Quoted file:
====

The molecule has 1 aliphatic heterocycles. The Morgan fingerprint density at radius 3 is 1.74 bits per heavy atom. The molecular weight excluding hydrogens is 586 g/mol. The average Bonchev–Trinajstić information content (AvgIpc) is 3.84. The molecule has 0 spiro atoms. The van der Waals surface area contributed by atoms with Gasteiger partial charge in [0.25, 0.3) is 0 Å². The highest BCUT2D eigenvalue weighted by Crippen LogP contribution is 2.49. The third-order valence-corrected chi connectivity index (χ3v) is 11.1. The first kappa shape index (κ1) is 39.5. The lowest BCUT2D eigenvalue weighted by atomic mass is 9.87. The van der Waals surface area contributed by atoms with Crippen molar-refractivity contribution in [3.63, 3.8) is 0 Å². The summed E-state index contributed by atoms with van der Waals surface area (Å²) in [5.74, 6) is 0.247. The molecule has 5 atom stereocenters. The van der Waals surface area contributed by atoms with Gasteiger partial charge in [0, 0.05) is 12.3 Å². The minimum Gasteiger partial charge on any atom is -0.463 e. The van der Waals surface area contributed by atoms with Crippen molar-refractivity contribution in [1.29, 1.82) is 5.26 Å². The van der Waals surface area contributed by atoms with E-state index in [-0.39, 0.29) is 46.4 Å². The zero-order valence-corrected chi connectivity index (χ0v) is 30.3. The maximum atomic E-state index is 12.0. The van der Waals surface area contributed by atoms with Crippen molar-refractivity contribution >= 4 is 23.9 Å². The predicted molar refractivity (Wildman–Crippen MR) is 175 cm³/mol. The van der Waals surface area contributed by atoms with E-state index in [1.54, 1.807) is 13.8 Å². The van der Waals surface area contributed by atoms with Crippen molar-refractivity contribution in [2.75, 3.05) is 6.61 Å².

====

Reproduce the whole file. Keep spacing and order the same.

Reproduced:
The molecule has 1 aliphatic heterocycles. The Morgan fingerprint density at radius 3 is 1.74 bits per heavy atom. The molecular weight excluding hydrogens is 586 g/mol. The average Bonchev–Trinajstić information content (AvgIpc) is 3.84. The molecule has 0 spiro atoms. The van der Waals surface area contributed by atoms with Gasteiger partial charge in [0.25, 0.3) is 0 Å². The highest BCUT2D eigenvalue weighted by Crippen LogP contribution is 2.49. The third-order valence-corrected chi connectivity index (χ3v) is 11.1. The first kappa shape index (κ1) is 39.5. The lowest BCUT2D eigenvalue weighted by atomic mass is 9.87. The van der Waals surface area contributed by atoms with Crippen molar-refractivity contribution in [3.63, 3.8) is 0 Å². The summed E-state index contributed by atoms with van der Waals surface area (Å²) in [5.74, 6) is 0.247. The molecule has 5 atom stereocenters. The van der Waals surface area contributed by atoms with Gasteiger partial charge in [0, 0.05) is 12.3 Å². The minimum Gasteiger partial charge on any atom is -0.463 e. The van der Waals surface area contributed by atoms with Crippen molar-refractivity contribution in [1.29, 1.82) is 5.26 Å². The van der Waals surface area contributed by atoms with E-state index in [-0.39, 0.29) is 46.4 Å². The zero-order valence-corrected chi connectivity index (χ0v) is 30.3. The maximum atomic E-state index is 12.0. The van der Waals surface area contributed by atoms with Crippen molar-refractivity contribution >= 4 is 23.9 Å². The predicted molar refractivity (Wildman–Crippen MR) is 175 cm³/mol. The van der Waals surface area contributed by atoms with E-state index in [1.54, 1.807) is 13.8 Å². The van der Waals surface area contributed by atoms with Crippen molar-refractivity contribution in [2.75, 3.05) is 6.61 Å².